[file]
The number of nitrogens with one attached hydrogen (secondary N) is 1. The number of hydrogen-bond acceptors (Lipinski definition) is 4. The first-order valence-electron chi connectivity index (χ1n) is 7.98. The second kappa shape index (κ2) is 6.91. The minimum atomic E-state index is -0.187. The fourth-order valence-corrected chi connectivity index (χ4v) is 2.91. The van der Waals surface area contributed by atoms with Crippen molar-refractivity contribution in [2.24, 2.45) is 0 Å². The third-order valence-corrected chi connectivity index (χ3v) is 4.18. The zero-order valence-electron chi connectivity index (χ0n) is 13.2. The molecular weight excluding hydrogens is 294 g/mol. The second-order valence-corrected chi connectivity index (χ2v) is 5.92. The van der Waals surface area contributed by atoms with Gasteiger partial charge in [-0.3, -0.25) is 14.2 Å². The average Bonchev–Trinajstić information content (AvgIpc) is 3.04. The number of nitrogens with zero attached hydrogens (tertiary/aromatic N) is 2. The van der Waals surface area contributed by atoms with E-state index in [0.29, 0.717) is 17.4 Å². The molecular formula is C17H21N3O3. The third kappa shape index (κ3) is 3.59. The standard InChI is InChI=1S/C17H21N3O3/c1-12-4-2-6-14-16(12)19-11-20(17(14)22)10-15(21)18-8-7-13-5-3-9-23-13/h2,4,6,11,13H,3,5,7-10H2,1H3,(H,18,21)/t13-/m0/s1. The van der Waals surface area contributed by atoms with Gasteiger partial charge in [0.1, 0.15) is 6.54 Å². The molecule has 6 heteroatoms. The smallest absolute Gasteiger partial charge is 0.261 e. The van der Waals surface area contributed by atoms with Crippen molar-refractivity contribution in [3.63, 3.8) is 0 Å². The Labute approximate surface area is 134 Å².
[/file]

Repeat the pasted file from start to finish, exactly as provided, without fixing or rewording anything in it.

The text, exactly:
The number of nitrogens with one attached hydrogen (secondary N) is 1. The number of hydrogen-bond acceptors (Lipinski definition) is 4. The first-order valence-electron chi connectivity index (χ1n) is 7.98. The second kappa shape index (κ2) is 6.91. The minimum atomic E-state index is -0.187. The fourth-order valence-corrected chi connectivity index (χ4v) is 2.91. The van der Waals surface area contributed by atoms with Crippen molar-refractivity contribution in [2.24, 2.45) is 0 Å². The third-order valence-corrected chi connectivity index (χ3v) is 4.18. The zero-order valence-electron chi connectivity index (χ0n) is 13.2. The molecular weight excluding hydrogens is 294 g/mol. The second-order valence-corrected chi connectivity index (χ2v) is 5.92. The van der Waals surface area contributed by atoms with Gasteiger partial charge in [-0.3, -0.25) is 14.2 Å². The average Bonchev–Trinajstić information content (AvgIpc) is 3.04. The number of nitrogens with zero attached hydrogens (tertiary/aromatic N) is 2. The van der Waals surface area contributed by atoms with E-state index in [0.29, 0.717) is 17.4 Å². The molecular formula is C17H21N3O3. The third kappa shape index (κ3) is 3.59. The standard InChI is InChI=1S/C17H21N3O3/c1-12-4-2-6-14-16(12)19-11-20(17(14)22)10-15(21)18-8-7-13-5-3-9-23-13/h2,4,6,11,13H,3,5,7-10H2,1H3,(H,18,21)/t13-/m0/s1. The van der Waals surface area contributed by atoms with Gasteiger partial charge in [0.1, 0.15) is 6.54 Å². The molecule has 6 heteroatoms. The smallest absolute Gasteiger partial charge is 0.261 e. The van der Waals surface area contributed by atoms with Crippen molar-refractivity contribution in [3.63, 3.8) is 0 Å². The Labute approximate surface area is 134 Å².